Paul Elliot-Ennis is a lecturer and assistant professor in management information systems in the College of Business, University College Dublin, while Rachel-Rose O’Leary is an artist and writer researching cryptographic systems.
In this guest feature, Elliot-Ennis and O’Leary investigates the daily activities and political attitudes of China’s well-established bitcoin mining sector, positioning his findings within the context of the network’s scaling debate.
At present, the bitcoin community is engaged in a voracious debate about how best to scale the network. But in such a context, it’s sometimes all too easy to overlook the human figures involved in that debate.
Positioned on one side are the Bitcoin Core developers, (a term many wish to avoid reifying) but who nonetheless are recognizable as a cadre of sorts. On the other side of the debate, underrepresented and frequently misunderstood, are the China-based mining pools and hardware providers.
We reached out to three mining pools – AntPool, Bixin and BW – to get a varied perspective on how they feel about Western attitudes toward them, but also how the day-to-day operations of mining occur.
Bitcoin culture can, at times, be argumentative, and this is at least partially attributable to the communication gap between China and the English speaking world. Virgilio Lizardo Jr, head of international for Bitbank Group (owners of BW pool), describes the language barrier between China and the English-speaking world as “immense”, leading to a dialogue blighted by miscommunication.
One significant effect of this divide, Virgilio emphasized, is that due to the lack of Chinese presence on English-speaking bitcoin forums, stereotypes of Chinese miners continue to proliferate.
The sentiment is echoed by perhaps the most well-known Chinese miner of them all, Jihan Wu, co-founder of Bitmain, the operator of AntPool.
He told CoinDesk:
“A lack of a common discussion field has allowed for the creation of an echo-chamber in the technical community outside China, where the voice and interests of the Chinese miners are misunderstood and not represented.”
Nature of the problem
Lizardo, a transposed Westerner with a strong sense of Chinese culture, noted that one overlooked issue is that the miners have no obvious media outlet to get their position across, leading to distorted narratives and the compounding of mistrust.
He further emphasized that there is a tendency to group the Chinese miners together as a single “monolithic entity”.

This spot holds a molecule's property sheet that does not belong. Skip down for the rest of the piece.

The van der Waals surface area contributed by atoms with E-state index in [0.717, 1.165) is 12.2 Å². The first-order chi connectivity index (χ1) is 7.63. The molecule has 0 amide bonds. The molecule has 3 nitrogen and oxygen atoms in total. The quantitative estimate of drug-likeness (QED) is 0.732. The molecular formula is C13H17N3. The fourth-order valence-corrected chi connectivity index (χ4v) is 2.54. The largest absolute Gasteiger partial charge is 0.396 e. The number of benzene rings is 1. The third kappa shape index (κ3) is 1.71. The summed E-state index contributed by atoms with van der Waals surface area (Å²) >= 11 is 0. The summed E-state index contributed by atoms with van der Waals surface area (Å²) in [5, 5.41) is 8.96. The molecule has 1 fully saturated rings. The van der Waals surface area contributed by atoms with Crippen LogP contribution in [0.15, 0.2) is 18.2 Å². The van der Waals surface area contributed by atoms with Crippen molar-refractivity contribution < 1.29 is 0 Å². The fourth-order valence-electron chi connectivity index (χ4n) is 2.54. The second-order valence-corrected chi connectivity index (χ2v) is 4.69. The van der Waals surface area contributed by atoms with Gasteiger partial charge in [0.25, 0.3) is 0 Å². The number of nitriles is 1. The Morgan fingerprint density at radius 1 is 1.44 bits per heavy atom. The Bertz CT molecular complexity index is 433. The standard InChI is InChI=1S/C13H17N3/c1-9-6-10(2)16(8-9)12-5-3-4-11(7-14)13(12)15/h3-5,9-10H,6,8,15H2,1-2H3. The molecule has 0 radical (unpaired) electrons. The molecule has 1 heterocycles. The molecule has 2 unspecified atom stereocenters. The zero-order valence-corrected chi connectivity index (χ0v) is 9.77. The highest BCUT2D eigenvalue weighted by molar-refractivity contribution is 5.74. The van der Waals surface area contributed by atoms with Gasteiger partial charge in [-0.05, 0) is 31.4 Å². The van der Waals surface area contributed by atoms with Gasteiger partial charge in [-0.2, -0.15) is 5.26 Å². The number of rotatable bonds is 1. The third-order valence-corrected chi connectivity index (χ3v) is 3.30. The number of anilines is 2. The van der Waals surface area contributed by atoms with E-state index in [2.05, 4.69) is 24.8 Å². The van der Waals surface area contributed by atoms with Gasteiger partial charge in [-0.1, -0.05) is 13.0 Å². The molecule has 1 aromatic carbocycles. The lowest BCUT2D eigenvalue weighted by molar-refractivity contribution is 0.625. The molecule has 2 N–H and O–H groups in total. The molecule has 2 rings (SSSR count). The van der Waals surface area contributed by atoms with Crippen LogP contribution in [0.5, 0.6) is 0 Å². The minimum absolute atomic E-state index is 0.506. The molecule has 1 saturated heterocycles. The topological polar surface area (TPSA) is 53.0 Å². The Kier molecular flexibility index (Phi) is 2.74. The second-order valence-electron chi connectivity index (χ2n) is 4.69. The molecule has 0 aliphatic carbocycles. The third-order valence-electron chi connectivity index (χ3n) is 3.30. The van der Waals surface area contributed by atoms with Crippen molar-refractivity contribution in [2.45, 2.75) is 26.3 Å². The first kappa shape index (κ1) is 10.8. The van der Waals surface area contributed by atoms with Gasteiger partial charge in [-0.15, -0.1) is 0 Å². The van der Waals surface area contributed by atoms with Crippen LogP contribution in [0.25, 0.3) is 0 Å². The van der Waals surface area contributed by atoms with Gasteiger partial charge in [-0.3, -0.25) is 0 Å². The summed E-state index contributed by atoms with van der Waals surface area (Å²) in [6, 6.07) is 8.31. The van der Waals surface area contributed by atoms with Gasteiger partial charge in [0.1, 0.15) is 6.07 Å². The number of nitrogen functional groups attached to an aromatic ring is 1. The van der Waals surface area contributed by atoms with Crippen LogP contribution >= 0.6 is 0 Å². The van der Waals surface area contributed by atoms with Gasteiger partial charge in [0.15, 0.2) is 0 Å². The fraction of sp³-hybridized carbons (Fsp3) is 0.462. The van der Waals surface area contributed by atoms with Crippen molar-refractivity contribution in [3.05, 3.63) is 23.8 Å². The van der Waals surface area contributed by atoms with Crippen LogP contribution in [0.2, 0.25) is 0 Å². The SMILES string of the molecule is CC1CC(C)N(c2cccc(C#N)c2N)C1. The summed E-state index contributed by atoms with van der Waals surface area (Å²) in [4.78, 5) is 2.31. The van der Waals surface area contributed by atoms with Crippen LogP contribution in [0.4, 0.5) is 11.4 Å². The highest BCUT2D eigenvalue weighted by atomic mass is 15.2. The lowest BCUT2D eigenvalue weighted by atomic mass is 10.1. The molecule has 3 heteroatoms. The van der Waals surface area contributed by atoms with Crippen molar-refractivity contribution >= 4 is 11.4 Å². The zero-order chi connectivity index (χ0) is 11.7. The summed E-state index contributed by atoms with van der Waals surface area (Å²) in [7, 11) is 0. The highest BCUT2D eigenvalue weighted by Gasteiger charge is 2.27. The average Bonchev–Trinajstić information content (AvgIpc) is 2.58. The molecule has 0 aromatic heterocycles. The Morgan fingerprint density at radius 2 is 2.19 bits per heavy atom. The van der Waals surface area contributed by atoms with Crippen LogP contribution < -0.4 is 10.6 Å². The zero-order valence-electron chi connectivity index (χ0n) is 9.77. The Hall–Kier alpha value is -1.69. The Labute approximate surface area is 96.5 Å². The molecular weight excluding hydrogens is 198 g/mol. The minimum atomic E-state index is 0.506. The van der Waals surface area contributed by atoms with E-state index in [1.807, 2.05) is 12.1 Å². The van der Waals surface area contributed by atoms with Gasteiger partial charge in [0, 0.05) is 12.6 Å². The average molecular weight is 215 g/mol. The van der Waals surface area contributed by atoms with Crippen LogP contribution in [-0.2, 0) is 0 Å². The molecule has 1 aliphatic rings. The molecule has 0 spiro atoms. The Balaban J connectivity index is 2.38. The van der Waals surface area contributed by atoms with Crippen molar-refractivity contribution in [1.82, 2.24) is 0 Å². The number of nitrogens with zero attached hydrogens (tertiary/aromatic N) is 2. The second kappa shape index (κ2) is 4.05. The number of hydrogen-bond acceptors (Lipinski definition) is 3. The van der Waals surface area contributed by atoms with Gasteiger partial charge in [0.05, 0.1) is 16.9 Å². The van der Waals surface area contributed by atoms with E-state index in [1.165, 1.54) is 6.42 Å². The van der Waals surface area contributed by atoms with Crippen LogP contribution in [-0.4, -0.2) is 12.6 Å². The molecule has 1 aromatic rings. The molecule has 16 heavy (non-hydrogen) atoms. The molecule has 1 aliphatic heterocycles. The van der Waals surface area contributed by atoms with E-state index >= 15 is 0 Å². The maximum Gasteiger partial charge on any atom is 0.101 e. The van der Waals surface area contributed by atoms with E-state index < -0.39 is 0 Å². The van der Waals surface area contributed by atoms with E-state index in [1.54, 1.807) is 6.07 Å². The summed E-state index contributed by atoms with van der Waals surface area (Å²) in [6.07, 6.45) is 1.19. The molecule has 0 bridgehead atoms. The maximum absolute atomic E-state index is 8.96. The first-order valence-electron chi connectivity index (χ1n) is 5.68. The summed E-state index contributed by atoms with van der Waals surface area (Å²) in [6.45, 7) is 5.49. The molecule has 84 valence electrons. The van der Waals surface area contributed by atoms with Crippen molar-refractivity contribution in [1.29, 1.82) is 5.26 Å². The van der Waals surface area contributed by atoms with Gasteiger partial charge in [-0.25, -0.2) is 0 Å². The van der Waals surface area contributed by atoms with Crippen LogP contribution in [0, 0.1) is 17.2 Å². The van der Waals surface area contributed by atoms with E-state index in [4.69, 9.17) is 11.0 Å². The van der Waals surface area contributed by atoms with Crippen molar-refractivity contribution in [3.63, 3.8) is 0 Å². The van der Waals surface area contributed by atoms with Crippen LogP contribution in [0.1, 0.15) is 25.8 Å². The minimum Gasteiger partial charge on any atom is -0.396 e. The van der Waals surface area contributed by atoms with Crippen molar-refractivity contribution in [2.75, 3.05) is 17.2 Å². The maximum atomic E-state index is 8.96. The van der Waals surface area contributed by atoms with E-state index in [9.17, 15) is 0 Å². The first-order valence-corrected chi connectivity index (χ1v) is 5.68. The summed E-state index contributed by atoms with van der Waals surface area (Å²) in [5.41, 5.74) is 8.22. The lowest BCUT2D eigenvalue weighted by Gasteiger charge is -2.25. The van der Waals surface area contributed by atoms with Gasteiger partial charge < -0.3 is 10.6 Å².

However, their visions for the future are predictably diverse. While Wu is an open supporter of Bitcoin Unlimited, positions toward the scaling debate vary enormously across the miners.
Asked for his opinion, Tyler Xiong of Bixin, formerly HaoBTC, argued the importance of maintaining a single implementation of the protocol and a healthy community, stating: “We don’t want the breakup of bitcoin”.
This is contrary to Wu, who commented:
“I believe multiple implementations are healthy for the bitcoin ecosystem.”
Wu also stressed that it is important to recognize that the mining operations in China and elsewhere are businesses, each with their own agenda and strategies.
According to Wu, while there is a general consensus among miners that bigger blocks are needed, “most miners prefer to stay away from the discussion” and focus on the daily operation of their businesses.
As is well-known, information about the actual, day-to-day mining operations in China are hard to come by. Occasionally, we will get photographs or videos of vast-industrial warehouses packed with whirring mining machines, but not much more.
Often situated in the depths of the Chinese countryside they are, admittedly, aesthetically powerful: equal parts industrial traditionalism and science fiction. Most of the miners confirmed what many have long-known about why China cornered the mining market – cheap electricity.
Wu, arguably the most successful mine operator in the history of bitcoin, said the most challenging part of planning a new mining farm is finding access to a low-cost and reliable electricity supply. Lizardo also reported that while constructing a mine is not difficult the “logistics of transporting thousands of miners is challenging.”
Tyler painted a picture of what occurs once construction is complete:
“The daily job includes 1) the installing, maintenance and repairing of miners and other facilities, and 2) monitoring the temperature in different areas of the mining farm. It requires a lot of passion because there are tens of thousands of miner at the same time and you want all of them are available 24/7.”
At BW pool, most of the labour is drawn from local communities, trained by the company to become technicians and maintenance workers. Each miner we spoke to stressed that looking after the mines was a 24-hour job, requiring constant supervision by employees.
Jihan highlighted this same phenomenon, stating:
“You need to human resource to constantly look after the farm, you need to maintain constant and direct communication with the investors of your farm, you need to maintain the mining equipment.”
The take home across all the interviews was that mining was, at heart, a difficult, costly and time-consuming job.
Further, that perhaps in the fog of endless debates we have lost sight of the important function Chinese miners have for bitcoin’s maintenance and security.
Shanghai image via Shutterstock